Jussie Smollett hatched a “secret plan” with two brothers to carry out a staged racist and homophobic attack against him because he was upset with how the studio behind “Empire” had responded to a piece of hate mail he had received a week earlier, prosecutors said Monday.
The trial of Smollett, who faces multiple felony charges for allegedly filing false police reports following this alleged 2019 hoax attack, began Monday at the Leighton Criminal Court Building with jury selection and opening statements.
“In January 2019, he developed a secret plan that would make it appear there was actually a hate crime that occurred against him by supporters of Donald Trump,” special prosecutor Dan Webb told jurors.
Smollett arrived at the Leighton Criminal Court Building at around 9 a.m. Monday, surrounded by several family members and his legal team.
Smollett claimed to be the victim of a January 2019 attack by two men near his Streeterville apartment, whom he claimed had yelled racist and homophobic slurs before they hit him in his face, poured “an unknown chemical substance” on him and wrapped a rope around his neck.
Much of the prosecution’s case is expected to rely on the testimony of Olabinjo and Abimbola Osundairo, the two brothers Smollett allegedly paid to fake the 2019 attack on him. They pair have told investigators Smollett paid them $3,500 in order to carry out the alleged hoax.
But Smollett insisted that was a payment to one of the brothers for personal trainer services.
According to Webb, Smollett planned the fake attack because he had received an anonymous and threatening hate letter earlier that month and felt the “Empire” executives and studio were not taking it seriously enough.
Smollett had become friends with Abimbola Osundairo over the course of the previous year, and recruited him and Olabinjo, telling them step-by-step how to carry out the attack, from yelling out specific racist and homophobic slurs, to pulling punches when they hit him to putting a rope around his neck.
Before the attack, the men carried out a “dry run” with Smollett driving the brothers to the area in Streeterville where he wanted the attack to occur, Webb said. He also allegedly gave them $100 to buy supplies — including a ski mask, a red hat to mimic the “Make America Great Again” hat won by Trump supporters and a rope.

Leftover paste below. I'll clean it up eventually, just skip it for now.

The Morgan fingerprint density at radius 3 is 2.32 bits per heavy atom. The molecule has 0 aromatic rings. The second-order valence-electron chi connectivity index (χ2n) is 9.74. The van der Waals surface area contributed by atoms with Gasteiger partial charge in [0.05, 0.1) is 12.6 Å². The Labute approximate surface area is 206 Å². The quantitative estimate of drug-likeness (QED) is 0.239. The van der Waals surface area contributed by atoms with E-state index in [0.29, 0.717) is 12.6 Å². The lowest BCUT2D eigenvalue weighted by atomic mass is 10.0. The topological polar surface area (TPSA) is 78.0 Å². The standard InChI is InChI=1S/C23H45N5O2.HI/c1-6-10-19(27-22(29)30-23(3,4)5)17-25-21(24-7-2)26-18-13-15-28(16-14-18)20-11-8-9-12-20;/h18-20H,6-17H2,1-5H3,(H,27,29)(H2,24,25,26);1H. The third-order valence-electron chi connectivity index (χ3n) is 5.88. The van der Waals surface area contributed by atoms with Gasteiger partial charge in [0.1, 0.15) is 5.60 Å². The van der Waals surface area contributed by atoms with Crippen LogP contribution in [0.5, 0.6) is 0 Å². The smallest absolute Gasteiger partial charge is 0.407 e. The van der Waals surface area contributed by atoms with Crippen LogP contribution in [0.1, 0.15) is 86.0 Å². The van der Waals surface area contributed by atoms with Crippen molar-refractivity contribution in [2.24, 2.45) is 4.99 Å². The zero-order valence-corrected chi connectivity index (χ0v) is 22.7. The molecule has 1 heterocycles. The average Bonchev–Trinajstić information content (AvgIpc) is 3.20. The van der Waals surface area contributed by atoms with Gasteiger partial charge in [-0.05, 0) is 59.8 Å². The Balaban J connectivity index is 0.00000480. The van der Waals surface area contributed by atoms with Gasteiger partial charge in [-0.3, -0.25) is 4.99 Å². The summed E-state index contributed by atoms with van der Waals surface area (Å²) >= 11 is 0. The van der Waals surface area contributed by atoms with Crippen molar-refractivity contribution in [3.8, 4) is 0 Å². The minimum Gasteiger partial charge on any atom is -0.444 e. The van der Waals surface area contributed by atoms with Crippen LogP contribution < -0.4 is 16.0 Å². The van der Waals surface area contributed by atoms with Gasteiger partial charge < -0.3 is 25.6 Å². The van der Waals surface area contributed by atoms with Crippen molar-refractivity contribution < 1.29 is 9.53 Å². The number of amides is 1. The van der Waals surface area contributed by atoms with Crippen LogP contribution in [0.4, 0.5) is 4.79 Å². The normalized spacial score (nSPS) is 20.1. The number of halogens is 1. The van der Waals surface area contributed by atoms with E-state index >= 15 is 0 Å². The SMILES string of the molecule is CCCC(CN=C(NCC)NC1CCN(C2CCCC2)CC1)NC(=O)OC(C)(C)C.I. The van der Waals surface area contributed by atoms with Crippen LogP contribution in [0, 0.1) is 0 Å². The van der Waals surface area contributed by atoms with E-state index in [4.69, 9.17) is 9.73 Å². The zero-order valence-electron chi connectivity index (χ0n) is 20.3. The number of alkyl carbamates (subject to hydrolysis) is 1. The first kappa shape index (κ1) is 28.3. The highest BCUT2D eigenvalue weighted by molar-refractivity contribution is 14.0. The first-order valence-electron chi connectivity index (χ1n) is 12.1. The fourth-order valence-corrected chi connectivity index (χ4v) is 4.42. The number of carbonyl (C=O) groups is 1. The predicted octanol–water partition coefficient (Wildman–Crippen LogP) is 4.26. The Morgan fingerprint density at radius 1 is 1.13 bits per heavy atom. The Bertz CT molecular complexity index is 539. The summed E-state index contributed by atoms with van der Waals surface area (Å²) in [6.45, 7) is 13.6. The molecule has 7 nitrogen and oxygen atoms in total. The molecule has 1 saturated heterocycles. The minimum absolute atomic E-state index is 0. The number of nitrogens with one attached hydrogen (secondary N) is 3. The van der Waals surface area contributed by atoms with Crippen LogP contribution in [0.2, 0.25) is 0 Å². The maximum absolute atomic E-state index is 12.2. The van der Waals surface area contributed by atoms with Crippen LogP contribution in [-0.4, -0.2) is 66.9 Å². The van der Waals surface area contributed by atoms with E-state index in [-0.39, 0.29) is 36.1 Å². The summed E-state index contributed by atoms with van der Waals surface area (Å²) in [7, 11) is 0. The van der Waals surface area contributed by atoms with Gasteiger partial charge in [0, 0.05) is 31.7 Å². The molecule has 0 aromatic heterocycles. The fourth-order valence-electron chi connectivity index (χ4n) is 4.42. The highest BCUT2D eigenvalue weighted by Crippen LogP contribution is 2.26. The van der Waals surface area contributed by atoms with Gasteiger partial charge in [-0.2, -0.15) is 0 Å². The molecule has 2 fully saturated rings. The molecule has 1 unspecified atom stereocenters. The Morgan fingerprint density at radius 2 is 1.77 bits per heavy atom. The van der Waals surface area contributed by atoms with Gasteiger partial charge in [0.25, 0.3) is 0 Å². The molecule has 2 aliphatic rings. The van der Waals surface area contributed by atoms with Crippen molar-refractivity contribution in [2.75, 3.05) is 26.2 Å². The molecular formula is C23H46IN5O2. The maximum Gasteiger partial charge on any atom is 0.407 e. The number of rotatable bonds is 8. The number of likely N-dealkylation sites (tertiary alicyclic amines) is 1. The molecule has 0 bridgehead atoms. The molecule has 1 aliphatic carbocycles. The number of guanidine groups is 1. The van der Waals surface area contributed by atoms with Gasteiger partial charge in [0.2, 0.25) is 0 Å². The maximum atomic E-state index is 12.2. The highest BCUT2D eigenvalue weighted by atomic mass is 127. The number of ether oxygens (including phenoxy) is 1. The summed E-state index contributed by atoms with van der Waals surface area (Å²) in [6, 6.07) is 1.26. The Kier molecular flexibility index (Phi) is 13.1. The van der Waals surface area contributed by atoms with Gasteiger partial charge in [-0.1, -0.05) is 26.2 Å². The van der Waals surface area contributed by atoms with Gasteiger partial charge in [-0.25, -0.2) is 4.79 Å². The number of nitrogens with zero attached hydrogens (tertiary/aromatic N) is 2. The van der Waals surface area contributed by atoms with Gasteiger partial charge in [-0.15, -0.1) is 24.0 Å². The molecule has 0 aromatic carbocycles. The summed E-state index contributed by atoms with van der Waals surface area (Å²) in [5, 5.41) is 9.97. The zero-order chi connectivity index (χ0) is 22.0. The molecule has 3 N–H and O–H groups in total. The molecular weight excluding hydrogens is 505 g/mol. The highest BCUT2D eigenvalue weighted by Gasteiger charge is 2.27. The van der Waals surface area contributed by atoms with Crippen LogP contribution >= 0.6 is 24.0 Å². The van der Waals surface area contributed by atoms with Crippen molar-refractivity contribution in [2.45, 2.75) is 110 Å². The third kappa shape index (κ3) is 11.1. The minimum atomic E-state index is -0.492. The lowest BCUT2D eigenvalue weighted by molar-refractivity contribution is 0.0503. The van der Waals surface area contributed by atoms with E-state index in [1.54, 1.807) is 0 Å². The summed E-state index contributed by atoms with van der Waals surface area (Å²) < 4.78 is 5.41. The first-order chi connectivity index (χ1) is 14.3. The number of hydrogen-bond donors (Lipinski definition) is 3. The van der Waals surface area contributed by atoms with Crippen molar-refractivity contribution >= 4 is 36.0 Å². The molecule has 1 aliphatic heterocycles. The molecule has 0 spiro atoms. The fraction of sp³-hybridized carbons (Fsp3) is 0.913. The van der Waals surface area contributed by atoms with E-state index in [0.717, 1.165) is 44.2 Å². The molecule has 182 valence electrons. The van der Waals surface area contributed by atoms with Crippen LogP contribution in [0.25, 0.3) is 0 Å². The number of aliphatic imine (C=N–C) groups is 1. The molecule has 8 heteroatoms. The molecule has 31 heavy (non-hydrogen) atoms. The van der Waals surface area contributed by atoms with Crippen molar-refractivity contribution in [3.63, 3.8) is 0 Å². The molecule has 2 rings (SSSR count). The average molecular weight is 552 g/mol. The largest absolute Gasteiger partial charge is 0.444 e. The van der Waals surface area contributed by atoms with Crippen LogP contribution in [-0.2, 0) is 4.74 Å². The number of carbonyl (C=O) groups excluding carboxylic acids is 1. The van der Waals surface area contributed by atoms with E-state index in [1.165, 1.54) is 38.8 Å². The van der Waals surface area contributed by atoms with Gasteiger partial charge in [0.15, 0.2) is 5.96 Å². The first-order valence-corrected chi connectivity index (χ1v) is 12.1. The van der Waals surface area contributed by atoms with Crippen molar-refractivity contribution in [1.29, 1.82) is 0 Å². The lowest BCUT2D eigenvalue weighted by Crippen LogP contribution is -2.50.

Shortly after the incident, Smollett was seen on a surveillance camera with the rope still around his neck. But when police arrived at his apartment a short time later, the knot in the rope appeared to be pushed up closer to Smollett’s neck, according to Webb.
“I believe Mr. Smollett wanted to make it look a little bit better if you will,” Webb said, suggesting Smollett wanted it to look like a lynching. “He wanted to make it look more serious.”
Smollett’s attorney Nenye Uche said “Empire” executives were actually trying to push security on him after he received the hate letter, but Smollett refused it. He claimed a "rush to judgment" by police officials following Smollett's arrest has ruined his client's life and turned him into a public pariah.
Uche stressed his client is the “real victim” of an attack who was taken advantage of by two “sophisticated, highly-intelligent criminals” in the Osundairo brothers.
“He was a mark, he was a target, and (the Osundairo brothers) had an agenda, which they executed, unfortunately, successfully,” he said.
Uche argued the Osundairos only pretended to be friends with Smollett and that they had the “capacity, motive and capability to do what they did to Jussie,” referring to high-powered weapons and drugs that Chicago police found during a search of the brothers’ home.
He said the brothers have changed their story multiple times, while Smollett’s version of events has remained the same throughout the investigation.
“There has never been a part one, there has never been a part two, there has never been a remix,” Uche said.
Smollett faces six counts of disorderly conduct for allegedly making false reports to multiple different Chicago police officers. Those include allegedly false reports of a battery and a hate crime made to two separate officers, a report of a battery made to a third officer, and then a report of an aggravated battery made to another officer.
He has pleaded not guilty and has continuously maintained his innocence.
Jury selection and COVID restrictions
Jury selection lasted around six hours Monday, with Cook County Judge James Linn asking prospective jurors questions on topics ranging from their past jury service and if they'd been the victim of a hate crime, to whether they watched “Empire” or the entertainment tabloid TMZ.
Prospective jurors were also asked about their preferred news media and whether they are members of any civil rights, pro-police or defund-the-police organizations. Eventually, 12 jurors and two alternates were selected.
With COVID-19 restrictions still in place inside the courthouse, several court personnel donned masks and attorneys were seated at tables separated by plexiglass dividers.
"We take this very seriously and we will continue in a safe manner," Linn told prospective jurors Monday morning.
Before proceedings began Monday morning, members of the media were informed they would not be allowed to view jury selection inside the courtroom. Linn cited COVID-19 distancing restrictions in ordering the gallery cleared for anyone but potential jurors.
Reporters were instead told they could follow jury selection from a separate courtroom across the hall, but no closed circuit video or audio streaming were made available. Eventually, Linn allowed pool reporters into court to document the selection process.
The case is scheduled to continue Tuesday morning, and the trial is expected to wrap up either this week or early next week.